Our Work and Our Worth
Faith’s no-pay leave is coming to an end, and there’s been some pressure from people close to us to have her go back to her job. It’s been a roller-coaster ride of emotions for her as she struggles with what her self-identity is, and how self-worth is affected by what society, close friends and family think.
Many of us harbour a bias that the spouse that works for money is the main contributor to the family. We use words like “breadwinner” to bestow some level of honour, while “homemaker” is viewed in a humbler, even derogatory light.
I’ve experienced what Faith’s work day is like. There are thousands of moving parts, many of which society would classify as “menial”. When you consciously unpack each task, you’ll realise how much they demand of you - to be meticulously detailed (“Mummy, where’s the Chinese homework book I left on the table?”); constantly aware (“We need to inform the bus driver that Caleb isn’t takin the bus next Tuesday because…”); and most of all, emotionally draining (“Kids, I need you to focus on the task at hand right now even though you’re tired from a day at school”). And how much wisdom it requires to know when to help, and when to let the kids try and possibly fail, which also means building them up through the tears and emotion that come after.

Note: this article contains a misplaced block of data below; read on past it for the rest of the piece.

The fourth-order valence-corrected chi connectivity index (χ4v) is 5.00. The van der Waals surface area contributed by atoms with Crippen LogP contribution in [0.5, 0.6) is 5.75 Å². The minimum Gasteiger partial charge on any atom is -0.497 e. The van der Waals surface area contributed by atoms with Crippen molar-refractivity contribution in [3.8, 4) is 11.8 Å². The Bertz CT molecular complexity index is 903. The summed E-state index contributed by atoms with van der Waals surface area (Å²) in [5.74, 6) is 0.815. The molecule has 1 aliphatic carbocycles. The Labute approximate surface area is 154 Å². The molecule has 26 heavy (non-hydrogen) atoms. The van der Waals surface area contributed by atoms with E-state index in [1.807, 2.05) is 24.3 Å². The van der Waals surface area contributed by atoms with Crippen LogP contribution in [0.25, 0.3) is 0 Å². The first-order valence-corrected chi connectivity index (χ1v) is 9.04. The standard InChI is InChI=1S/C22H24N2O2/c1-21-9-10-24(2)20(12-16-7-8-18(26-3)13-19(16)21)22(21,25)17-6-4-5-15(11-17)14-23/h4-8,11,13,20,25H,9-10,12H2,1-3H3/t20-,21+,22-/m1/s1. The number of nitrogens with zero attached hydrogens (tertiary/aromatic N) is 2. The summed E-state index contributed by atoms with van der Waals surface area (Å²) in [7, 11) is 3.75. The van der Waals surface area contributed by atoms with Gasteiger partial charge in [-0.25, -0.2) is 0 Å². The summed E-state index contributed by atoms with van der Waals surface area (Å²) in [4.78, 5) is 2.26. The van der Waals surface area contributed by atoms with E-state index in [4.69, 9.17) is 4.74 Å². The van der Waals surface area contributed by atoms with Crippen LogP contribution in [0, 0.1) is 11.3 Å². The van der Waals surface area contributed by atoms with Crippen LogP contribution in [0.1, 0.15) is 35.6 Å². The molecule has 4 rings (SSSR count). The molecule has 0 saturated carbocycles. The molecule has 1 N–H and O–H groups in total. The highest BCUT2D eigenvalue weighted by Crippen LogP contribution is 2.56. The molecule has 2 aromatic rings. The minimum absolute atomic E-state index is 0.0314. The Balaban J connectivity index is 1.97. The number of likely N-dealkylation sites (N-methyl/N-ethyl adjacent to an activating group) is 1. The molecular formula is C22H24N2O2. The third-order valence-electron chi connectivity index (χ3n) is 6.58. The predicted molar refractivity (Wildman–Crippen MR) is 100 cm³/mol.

The purpose of a family is in the growth of its members for service unto God and fellow man. We can romanticise the role of the breadwinner all we want, but at the end of the month, we take home our pay to see the basic needs of our family and hopefully afford a few creature comforts. It is in that light I see my job as a means of supporting our central duty of developing each member in our family.
Faith mans the frontline everyday. I’m privileged to get a slice of the action by her side. We make command decisions together - the best ones are made in united prayer.
So it might mean that I help out with the kids at night whenever I can. It gives Faith a chance to decompress from the gruelling work of carrying the three little munchkins emotionally; and to rest her feet from buzzing back and forth schools, activity centres and home.
There is a beautiful partnership when I choose to serve my wife. I look at her sleeping, tired out, and it gives me great joy to tend to her needs and buy her a little time of her own. She is the jewel of my house, and the work of her hands weaves divine glory in the lives of our children, and its grace reflects unto me.